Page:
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"Whatever the case..."

This Terry Neal article in the Washington Post is chock full of nutty arguments. It uses the obnoxious horserace reporting style without commenting on the substance of the issues, it uncritically repeats RNC talking points, and it independently distorts Kerry's position on the War Authorization.

Bush asked Kerry for a yes or no answer to this question: "Knowing what we know now [would Kerry] have supported going into Iraq?" Kerry "said that he 'would have voted for' the resolution that permitted the possibility of going to war in Iraq even given what we know now. But he added that as president, he would have 'used that authority to do things very differently.'"

Neal calls this a "finesse," and goes on to act as though Kerry responded "yes" to Bush's question. But he didn't, and it's abundantly clear that he didn't. Bush asked it Kerry would have supported going to war, Kerry responded that he supported giving authority to go to war. Neal should be explaining the distinction between these two positions, not pretending there isn't one.

Neal argues that because the main assumptions underlying the resolution were proven false in the aftermath of the war, the only reason Kerry would still support it is because of those minor rationales that haven't yet been disproved. But those obviously aren't the only reasons. The authority was a powerful bargaining tool in getting inspectors back in Iraq. Even knowing what we know now, that Iraq didn't have WMD, it doesn't follow that it couldn't have restarted a program in the future. Having inspectors in Iraq would deter that action, as well as reducing future uncertainty surrounding Hussein's capabilities. We needed to get inspectors back in the country, and the authority was an important tool for accomplishing that. It's just too bad that Bush doesn't give a shit about weapons inspectors – why listen to Hans Blix when God is whispering in your ear?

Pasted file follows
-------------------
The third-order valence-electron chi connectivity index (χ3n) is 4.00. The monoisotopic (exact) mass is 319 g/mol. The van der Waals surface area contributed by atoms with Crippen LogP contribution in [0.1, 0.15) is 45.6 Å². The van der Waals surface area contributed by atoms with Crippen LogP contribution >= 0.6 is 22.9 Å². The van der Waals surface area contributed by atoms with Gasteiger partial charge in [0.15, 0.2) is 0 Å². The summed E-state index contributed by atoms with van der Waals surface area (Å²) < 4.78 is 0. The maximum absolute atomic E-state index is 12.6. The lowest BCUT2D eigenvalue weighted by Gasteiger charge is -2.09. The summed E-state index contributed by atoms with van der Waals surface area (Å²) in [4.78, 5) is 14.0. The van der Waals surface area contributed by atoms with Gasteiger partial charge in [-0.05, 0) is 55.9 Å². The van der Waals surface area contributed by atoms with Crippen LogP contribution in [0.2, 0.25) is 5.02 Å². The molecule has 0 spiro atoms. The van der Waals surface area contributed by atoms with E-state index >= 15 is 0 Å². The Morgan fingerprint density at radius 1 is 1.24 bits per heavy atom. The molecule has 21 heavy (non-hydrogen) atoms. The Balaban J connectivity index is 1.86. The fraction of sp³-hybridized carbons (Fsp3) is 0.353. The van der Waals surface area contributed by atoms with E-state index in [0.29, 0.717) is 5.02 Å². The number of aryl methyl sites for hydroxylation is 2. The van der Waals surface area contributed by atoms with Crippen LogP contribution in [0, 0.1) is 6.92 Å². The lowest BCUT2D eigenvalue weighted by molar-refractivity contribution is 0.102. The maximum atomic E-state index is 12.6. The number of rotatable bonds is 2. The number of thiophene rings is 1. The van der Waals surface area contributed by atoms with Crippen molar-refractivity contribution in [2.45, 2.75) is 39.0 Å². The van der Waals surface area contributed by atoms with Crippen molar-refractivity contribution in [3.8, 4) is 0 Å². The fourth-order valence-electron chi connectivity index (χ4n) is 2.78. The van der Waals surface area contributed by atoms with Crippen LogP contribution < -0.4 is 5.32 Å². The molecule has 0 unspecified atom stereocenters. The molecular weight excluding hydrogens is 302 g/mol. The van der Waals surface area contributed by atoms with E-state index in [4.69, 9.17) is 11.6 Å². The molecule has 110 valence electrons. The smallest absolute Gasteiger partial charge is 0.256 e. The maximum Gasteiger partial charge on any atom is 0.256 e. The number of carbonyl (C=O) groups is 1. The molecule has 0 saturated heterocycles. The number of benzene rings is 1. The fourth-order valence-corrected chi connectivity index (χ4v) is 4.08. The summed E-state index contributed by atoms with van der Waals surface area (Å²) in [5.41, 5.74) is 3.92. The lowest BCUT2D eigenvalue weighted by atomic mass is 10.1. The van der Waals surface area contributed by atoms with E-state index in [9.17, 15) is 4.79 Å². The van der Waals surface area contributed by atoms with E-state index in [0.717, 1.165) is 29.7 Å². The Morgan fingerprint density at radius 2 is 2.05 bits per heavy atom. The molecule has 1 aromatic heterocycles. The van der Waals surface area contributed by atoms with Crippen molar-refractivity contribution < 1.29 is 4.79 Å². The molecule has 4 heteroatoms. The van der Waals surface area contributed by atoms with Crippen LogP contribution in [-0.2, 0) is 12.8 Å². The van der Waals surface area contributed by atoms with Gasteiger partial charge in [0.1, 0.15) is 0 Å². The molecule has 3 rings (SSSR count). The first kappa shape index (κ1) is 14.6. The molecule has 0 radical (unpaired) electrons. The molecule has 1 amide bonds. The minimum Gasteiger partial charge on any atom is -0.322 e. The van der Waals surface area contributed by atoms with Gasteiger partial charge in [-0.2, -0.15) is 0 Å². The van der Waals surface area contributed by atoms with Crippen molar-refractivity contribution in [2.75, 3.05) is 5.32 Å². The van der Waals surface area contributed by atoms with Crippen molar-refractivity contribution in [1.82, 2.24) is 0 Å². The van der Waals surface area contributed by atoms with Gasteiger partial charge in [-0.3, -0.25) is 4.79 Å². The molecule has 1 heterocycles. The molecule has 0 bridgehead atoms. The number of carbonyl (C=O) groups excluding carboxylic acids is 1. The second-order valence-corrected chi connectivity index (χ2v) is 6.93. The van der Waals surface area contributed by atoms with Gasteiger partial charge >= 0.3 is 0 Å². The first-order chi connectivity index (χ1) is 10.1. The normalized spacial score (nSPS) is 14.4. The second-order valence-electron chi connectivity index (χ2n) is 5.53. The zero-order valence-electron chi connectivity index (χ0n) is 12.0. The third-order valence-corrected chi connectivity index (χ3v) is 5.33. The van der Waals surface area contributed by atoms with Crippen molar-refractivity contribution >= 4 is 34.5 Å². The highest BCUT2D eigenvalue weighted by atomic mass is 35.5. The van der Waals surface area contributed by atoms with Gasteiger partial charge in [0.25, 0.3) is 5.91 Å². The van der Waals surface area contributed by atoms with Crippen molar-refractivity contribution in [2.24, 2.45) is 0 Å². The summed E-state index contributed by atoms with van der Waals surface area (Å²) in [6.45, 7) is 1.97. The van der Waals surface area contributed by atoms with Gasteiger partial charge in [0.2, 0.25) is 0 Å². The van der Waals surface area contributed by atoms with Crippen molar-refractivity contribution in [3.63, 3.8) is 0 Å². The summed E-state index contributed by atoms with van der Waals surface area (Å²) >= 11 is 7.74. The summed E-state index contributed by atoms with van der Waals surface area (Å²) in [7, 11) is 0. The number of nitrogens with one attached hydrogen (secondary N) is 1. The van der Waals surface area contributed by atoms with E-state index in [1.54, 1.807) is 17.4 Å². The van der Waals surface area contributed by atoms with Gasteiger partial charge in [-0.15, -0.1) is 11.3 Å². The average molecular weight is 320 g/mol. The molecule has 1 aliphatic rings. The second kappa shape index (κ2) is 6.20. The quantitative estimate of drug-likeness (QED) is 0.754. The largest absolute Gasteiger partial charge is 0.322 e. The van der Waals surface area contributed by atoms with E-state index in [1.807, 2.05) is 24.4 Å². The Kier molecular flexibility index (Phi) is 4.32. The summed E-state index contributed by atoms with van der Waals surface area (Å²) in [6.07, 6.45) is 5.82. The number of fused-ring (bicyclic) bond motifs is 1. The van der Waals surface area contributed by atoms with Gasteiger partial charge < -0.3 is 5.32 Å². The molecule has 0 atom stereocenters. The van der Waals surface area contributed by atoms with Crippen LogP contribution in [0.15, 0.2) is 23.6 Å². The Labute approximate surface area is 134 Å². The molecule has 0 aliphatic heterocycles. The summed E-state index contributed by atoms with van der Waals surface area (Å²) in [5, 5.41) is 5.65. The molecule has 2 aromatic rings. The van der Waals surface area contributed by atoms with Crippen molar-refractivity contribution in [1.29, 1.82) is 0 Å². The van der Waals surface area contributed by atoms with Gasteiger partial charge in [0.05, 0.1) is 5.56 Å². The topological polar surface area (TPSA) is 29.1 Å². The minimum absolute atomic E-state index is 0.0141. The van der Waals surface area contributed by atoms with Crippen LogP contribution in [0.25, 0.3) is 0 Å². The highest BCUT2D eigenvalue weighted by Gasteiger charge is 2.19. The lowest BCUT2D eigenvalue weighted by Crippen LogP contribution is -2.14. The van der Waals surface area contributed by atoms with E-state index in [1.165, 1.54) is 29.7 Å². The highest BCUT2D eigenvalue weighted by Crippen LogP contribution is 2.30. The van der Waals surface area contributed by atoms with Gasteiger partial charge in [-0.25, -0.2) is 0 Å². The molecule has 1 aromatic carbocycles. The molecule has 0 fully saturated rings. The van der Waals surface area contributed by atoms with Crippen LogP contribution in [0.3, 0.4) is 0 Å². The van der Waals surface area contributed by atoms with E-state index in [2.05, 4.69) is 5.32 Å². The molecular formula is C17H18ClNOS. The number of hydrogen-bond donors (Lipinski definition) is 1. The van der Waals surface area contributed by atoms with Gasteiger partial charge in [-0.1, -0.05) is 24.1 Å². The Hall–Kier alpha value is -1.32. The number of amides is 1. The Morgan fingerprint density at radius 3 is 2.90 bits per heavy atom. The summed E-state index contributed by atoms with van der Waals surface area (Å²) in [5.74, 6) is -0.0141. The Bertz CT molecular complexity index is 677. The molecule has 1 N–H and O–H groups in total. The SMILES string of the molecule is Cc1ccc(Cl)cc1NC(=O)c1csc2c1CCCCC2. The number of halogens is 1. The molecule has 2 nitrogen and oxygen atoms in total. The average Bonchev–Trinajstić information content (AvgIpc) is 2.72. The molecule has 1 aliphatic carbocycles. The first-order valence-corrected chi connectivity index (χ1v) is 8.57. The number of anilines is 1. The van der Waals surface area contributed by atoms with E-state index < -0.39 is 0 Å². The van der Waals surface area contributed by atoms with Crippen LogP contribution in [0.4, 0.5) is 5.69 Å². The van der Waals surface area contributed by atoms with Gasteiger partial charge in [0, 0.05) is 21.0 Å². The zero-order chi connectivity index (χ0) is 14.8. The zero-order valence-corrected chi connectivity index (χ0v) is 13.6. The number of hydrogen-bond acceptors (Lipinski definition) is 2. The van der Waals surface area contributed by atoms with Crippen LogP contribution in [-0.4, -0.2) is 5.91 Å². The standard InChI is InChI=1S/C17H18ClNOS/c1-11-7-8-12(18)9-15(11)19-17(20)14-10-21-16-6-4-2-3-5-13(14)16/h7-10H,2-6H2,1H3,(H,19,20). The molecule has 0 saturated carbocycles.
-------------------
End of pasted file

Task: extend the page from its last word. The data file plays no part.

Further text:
Neal then repeats Ed Gillespie's threat:

"After months of attacking President Bush's motives and credibility during the Democrat presidential primary, going so far as to declare himself the anti-war candidate, John Kerry now says knowing what he knows now he would still have voted for the Iraq war," said Republican National Committee chairman Ed Gillespie at a news conference this week. "Senator Kerry's ever changing positions on Iraq are not the kind of steady leadership we need in these times of challenge and change. And we're going to continue to make that point between now and November 2."
Let me count the errors here. 1. Kerry didn't declare himself the anti-war candidate, as Chris Matthews has made clear. 2. John Kerry didn't vote for the Iraq war, he voted for authority for war. The decision to invade was Bush's, and he should have used it wisely. 3. Kerry's stating that he wouldn't change his position is characterized as "Kerry's ever changing positions." 4. Gillespie claims we need "steady leadership," when our current leadership has taken us off a cliff (ok, maybe not an error, but still an idiotic statement). Then he drops the threat: JK, we are going to keep lying about you. Neal doesn't challenge any of this, despite the fact that they are misrepresentations, deceptions, misleading, distortions, lies, whatever you want to call them.

Neal simply declares "whatever the case, Kerry's position on Iraq is similar enough to Bush's to make the most important issue for most voters a non-issue." Kerry's position on Iraq appears similar because Neal is a fuckwit and can't be bothered to recognize or explain the differences. Whatever the case isn't good enough for the Washington Post. The horserace is a horserace because Neal insists on calling Kerry's race car a horse.


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